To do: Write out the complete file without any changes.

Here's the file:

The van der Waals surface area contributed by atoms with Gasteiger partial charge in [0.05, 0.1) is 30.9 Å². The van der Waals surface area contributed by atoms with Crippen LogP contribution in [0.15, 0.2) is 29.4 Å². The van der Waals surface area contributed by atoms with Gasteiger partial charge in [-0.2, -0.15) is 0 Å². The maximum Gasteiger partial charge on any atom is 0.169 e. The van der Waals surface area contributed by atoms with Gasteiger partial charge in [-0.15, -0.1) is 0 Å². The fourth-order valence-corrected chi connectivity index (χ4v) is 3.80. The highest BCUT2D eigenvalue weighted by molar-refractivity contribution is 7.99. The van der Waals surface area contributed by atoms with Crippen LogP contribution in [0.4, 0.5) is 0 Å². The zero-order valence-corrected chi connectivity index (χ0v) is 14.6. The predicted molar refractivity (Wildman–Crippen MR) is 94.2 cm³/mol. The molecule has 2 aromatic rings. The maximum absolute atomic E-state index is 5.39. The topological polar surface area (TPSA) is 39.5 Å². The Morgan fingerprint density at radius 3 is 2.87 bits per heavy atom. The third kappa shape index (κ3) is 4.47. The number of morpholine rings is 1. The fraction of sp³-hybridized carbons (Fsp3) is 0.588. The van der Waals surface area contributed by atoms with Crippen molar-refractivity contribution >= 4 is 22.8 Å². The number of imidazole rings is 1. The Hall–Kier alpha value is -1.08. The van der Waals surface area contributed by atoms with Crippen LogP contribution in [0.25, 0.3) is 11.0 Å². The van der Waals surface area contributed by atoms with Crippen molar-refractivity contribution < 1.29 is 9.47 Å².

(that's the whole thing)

The van der Waals surface area contributed by atoms with Gasteiger partial charge in [0.05, 0.1) is 30.9 Å². The van der Waals surface area contributed by atoms with Crippen LogP contribution in [0.15, 0.2) is 29.4 Å². The van der Waals surface area contributed by atoms with Gasteiger partial charge in [-0.2, -0.15) is 0 Å². The maximum Gasteiger partial charge on any atom is 0.169 e. The van der Waals surface area contributed by atoms with Gasteiger partial charge in [-0.15, -0.1) is 0 Å². The fourth-order valence-corrected chi connectivity index (χ4v) is 3.80. The highest BCUT2D eigenvalue weighted by molar-refractivity contribution is 7.99. The van der Waals surface area contributed by atoms with Crippen LogP contribution in [0.4, 0.5) is 0 Å². The zero-order valence-corrected chi connectivity index (χ0v) is 14.6. The predicted molar refractivity (Wildman–Crippen MR) is 94.2 cm³/mol. The molecule has 2 aromatic rings. The maximum absolute atomic E-state index is 5.39. The topological polar surface area (TPSA) is 39.5 Å². The Morgan fingerprint density at radius 3 is 2.87 bits per heavy atom. The third kappa shape index (κ3) is 4.47. The number of morpholine rings is 1. The fraction of sp³-hybridized carbons (Fsp3) is 0.588. The van der Waals surface area contributed by atoms with Crippen molar-refractivity contribution >= 4 is 22.8 Å². The number of imidazole rings is 1. The Hall–Kier alpha value is -1.08. The van der Waals surface area contributed by atoms with Crippen LogP contribution in [0.25, 0.3) is 11.0 Å². The van der Waals surface area contributed by atoms with Crippen molar-refractivity contribution < 1.29 is 9.47 Å².